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ENGINEERED INFLATED SPHERICAL LACTOSE PARTICLE AND ITS POTENTIAL USE AS A CARRIER FOR DRY POWDER FORMULATION AEROSOLS

Thevarajah, Ursula (2019) ENGINEERED INFLATED SPHERICAL LACTOSE PARTICLE AND ITS POTENTIAL USE AS A CARRIER FOR DRY POWDER FORMULATION AEROSOLS. Doctoral thesis, University of Huddersfield.

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Abstract

Dry powder inhalation aerosol is usually formed by blending lactose carrier with micronized drug particles using an order mix. In this thesis, blends of either Salbutamol Sulphate (SS), Beclomethasone Dipropionate (BDP) or Fluticasone Propionate (FP) and coarse lactose particles were employed to investigate the effects of lactose morphological features on drug delivery by dry powder aerosols in-vitroor ex-vivousing recorded patients’inhalation profiles. Two lactose carriers were used in this study namely Lactohale and engineered lactose. Engineered lactose was prepared by a novel crystallisation technique from solid state using spray dried amorphous lactose prepared from lactose solution alone (10% w/v) or in the presence of additives (1% w/v) such as Polyvinyl Pyrrolidone (PVP K90) or sodium chloride (NaCl). A 10 g of amorphous spray dried particles (< 5 μm) were introduced to a boiled ethanolic solution (100 mL) under stirring for 10 seconds or 30 seconds to form crystalline spherical porous hollow particles at least 10-fold larger in size compared to spray dried particles. The increase in size was possibly due to a combination of factors; crystal growth and the ethanol vapour pressure increase inside the hollow volume facilitating particles inflation causing an increase in the hollow volume of the particles. This method of crystallisation is predictable in forming spherical particles irrespective of the additive. The particles contacted with ethanol for 30 seconds (PSDL30) were more crystalline and rougher than those exposed for 10 seconds (PSDL10) to ethanolic solution. The same process was successfully applied to lactose spray dried from a suspension to form large spherical particles with rougher surface compared to those spray dried from solution. The engineered lactose particles were rougher than Lactohale lactose and were found to mix rapidly to stabilize the DPI formulations against segregation when compared to smooth Lactohale as confirmed by drug content uniformity and tribo-electrification study. Drug deposition in-vitro was dependent on the physico-chemical properties of drug particles. For SS, high drug deposition was obtained when smooth lactose was used, thus the fine particle dose (FPD) was higher for Lactohale followed by PSDL10 and finally PSDL30 suggesting that drug deposition increased with surface smoothness. A different trend was observed with hydrophobic drugs such as BDP and FP. A nano-surface roughness was favourable for both hydrophobic drugs BDP and FP and the order of FPD was PSDL10> Lactohale > PSDL30. A balanced drug roughness is needed for hydrophobic drugs to improve drug content uniformity and to facilitate drug detachment during aerosolisation. Ex-vivostudy using four patient profiles having the same inhaled volume (Vin) and acceleration (ACIM) at the start of the inhalation manoeuvre but having different maximum inhalation flow (MIF) were used to study the aerodynamic dose emission characteristics of SS with lactohale and engineered lactose carrier produced from spray dried lactose formed from spray dried suspension of lactose, which is commercially available(PSDL com). PSDLcom had the highest roughness in comparison to all carriers highlighted above and showed low FPD at all MIFs in comparison to Lactohale. This study confirmed again that smooth carrier such as Lactohale provides better drug deposition for hydrophilic drugs such as SS. In conclusion, the drug deposition study showed that there is no ideal carrier for all drugs with different physico-chemical properties such as hydrophilicity. To improve drug deposition from DPIs, hydrophilic drugs are better formulated with a smooth carrier and hydrophobic drugs require a moderate surface roughness.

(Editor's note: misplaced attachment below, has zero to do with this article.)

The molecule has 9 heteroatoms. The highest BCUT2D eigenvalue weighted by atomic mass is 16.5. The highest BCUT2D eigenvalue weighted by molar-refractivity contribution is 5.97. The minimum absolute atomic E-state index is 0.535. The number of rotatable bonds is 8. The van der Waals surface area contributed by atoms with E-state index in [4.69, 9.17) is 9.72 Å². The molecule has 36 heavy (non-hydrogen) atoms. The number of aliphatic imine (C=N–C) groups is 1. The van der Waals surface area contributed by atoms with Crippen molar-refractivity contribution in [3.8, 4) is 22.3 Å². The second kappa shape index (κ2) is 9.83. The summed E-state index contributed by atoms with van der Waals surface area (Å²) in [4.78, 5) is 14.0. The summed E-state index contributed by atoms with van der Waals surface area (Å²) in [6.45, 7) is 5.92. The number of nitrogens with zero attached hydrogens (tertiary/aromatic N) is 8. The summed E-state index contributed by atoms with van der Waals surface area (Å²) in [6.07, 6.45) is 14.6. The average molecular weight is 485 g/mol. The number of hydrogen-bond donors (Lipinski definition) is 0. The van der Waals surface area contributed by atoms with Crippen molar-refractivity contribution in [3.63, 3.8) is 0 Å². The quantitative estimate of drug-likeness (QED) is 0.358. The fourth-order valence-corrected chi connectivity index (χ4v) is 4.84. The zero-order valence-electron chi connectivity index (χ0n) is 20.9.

Item Type: Thesis (Doctoral)
Subjects: Q Science > Q Science (General)
Q Science > QD Chemistry
Schools: School of Applied Sciences
Depositing User: Rebecca Hill
Date Deposited: 07 Jun 2019 13:52
Last Modified: 07 Jun 2019 14:00
URI: http://eprints.hud.ac.uk/id/eprint/34918

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